The oyabun-kobun relationship is formalizit bi ceremonial sharin o sake frae a single cup. This ritual is no exclusive tae the yakuza—it is an aw commonly performit in traditional Japanese Shinto weddins, an mey hae been a pairt o sworn britherhuid[4] relationships.

Durin the Warld War II period in Japan, the mair traditional tekiya/bakuto form o organization declined as the entire population wis mobilisit tae pairticipate in the war effort an society came unner strict military govrenment. Efter the war, housomeivver, the yakuza adaptit again.

Prospective yakuza come frae aw walks o life. The maist romantic tales tell hou yakuza accept sons who hae been abandoned or exiled bi their parents. Mony yakuza stairt oot in junior heich schuil or heich schuil as common street thugs or members o bōsōzoku gangs. Perhaps acause o its lawer socio-economic status, numerous yakuza members come frae Burakumin an ethnic Korean backgrunds.

Yakuza groups are heidit by an oyabun or kumichō (組長, family head) who gives orders tae his subordinates, the kobun. In this respect, the organization is a variation o the traditional Japanese senpai-kōhai (senior-junior) model. Members o yakuza gangs cut their family tees an transfer their lyalty tae the gang boss. They refer tae each ither as family members - faithers an elder an younger brithers. The yakuza is populatit amaist entirely bi men, an there are vera few weemen involvit who are cried "nee-san" (姐さん aulder sister). When the 3rd Yamaguchi-gumi boss (Kazuo Taoka) dee'd in the early 1980s, his wife (Fumiko) teuk ower as boss o Yamaguchi-gumi, albeit for a short time.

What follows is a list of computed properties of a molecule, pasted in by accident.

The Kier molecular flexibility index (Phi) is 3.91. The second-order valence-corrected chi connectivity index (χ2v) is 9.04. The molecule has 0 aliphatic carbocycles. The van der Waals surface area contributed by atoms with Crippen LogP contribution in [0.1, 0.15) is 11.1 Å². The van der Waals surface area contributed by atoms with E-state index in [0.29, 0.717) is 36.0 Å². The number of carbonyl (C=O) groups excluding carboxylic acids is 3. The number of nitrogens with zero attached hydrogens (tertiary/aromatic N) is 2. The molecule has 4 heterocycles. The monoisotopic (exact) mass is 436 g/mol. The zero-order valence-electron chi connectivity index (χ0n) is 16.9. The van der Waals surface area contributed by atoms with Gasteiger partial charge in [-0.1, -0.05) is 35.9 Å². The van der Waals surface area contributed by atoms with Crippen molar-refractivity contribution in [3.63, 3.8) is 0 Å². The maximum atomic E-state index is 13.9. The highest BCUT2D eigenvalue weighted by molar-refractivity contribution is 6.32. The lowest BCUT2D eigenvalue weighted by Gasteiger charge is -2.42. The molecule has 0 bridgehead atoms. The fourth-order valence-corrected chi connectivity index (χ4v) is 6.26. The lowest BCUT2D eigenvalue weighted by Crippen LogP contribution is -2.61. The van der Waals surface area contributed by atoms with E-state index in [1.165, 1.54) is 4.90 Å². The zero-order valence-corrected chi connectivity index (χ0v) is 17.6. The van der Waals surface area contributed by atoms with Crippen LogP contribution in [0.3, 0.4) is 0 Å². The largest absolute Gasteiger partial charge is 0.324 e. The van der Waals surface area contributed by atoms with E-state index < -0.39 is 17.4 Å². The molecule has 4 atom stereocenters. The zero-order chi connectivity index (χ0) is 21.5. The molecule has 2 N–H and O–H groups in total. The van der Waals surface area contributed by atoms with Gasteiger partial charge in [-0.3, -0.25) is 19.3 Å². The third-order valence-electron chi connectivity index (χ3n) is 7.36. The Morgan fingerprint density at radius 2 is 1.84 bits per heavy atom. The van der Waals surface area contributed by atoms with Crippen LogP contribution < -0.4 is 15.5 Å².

The yakuza hae a vera complex organizational structur. There is an oeeraw boss o the syndicate, the kumicho, an directly beneath him are the saiko komon (senior advisor) an so-honbucho (heidquairters chief). The seicont in the chain o command is the wakagashira, who govrens several gangs in a region wi the help o a fuku-honbucho who is hissel responsible for several gangs. The regional gangs thairsels are govrened bi their local boss, the shateigashira.[5]